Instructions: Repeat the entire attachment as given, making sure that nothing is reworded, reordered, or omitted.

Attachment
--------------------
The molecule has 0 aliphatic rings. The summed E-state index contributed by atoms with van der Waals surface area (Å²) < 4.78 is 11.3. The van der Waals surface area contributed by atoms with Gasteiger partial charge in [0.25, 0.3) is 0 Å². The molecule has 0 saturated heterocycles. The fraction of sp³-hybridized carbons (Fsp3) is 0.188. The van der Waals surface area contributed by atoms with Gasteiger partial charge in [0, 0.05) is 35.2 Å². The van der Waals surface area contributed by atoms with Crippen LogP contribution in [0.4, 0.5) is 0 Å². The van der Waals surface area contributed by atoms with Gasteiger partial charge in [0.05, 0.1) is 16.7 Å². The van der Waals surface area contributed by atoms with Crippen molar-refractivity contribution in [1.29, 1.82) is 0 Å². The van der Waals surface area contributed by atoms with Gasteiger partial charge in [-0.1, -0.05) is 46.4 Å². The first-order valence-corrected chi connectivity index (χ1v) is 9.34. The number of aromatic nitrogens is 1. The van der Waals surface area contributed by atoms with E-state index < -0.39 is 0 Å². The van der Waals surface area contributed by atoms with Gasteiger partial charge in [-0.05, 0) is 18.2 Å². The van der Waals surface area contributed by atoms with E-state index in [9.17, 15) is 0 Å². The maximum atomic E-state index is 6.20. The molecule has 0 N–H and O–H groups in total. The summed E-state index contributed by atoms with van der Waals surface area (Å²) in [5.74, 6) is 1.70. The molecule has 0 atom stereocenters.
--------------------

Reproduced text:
The molecule has 0 aliphatic rings. The summed E-state index contributed by atoms with van der Waals surface area (Å²) < 4.78 is 11.3. The van der Waals surface area contributed by atoms with Gasteiger partial charge in [0.25, 0.3) is 0 Å². The molecule has 0 saturated heterocycles. The fraction of sp³-hybridized carbons (Fsp3) is 0.188. The van der Waals surface area contributed by atoms with Gasteiger partial charge in [0, 0.05) is 35.2 Å². The van der Waals surface area contributed by atoms with Crippen LogP contribution in [0.4, 0.5) is 0 Å². The van der Waals surface area contributed by atoms with Gasteiger partial charge in [0.05, 0.1) is 16.7 Å². The van der Waals surface area contributed by atoms with Crippen molar-refractivity contribution in [1.29, 1.82) is 0 Å². The van der Waals surface area contributed by atoms with Gasteiger partial charge in [-0.1, -0.05) is 46.4 Å². The first-order valence-corrected chi connectivity index (χ1v) is 9.34. The number of aromatic nitrogens is 1. The van der Waals surface area contributed by atoms with E-state index < -0.39 is 0 Å². The van der Waals surface area contributed by atoms with Gasteiger partial charge in [-0.05, 0) is 18.2 Å². The van der Waals surface area contributed by atoms with E-state index in [9.17, 15) is 0 Å². The maximum atomic E-state index is 6.20. The molecule has 0 N–H and O–H groups in total. The summed E-state index contributed by atoms with van der Waals surface area (Å²) in [5.74, 6) is 1.70. The molecule has 0 atom stereocenters.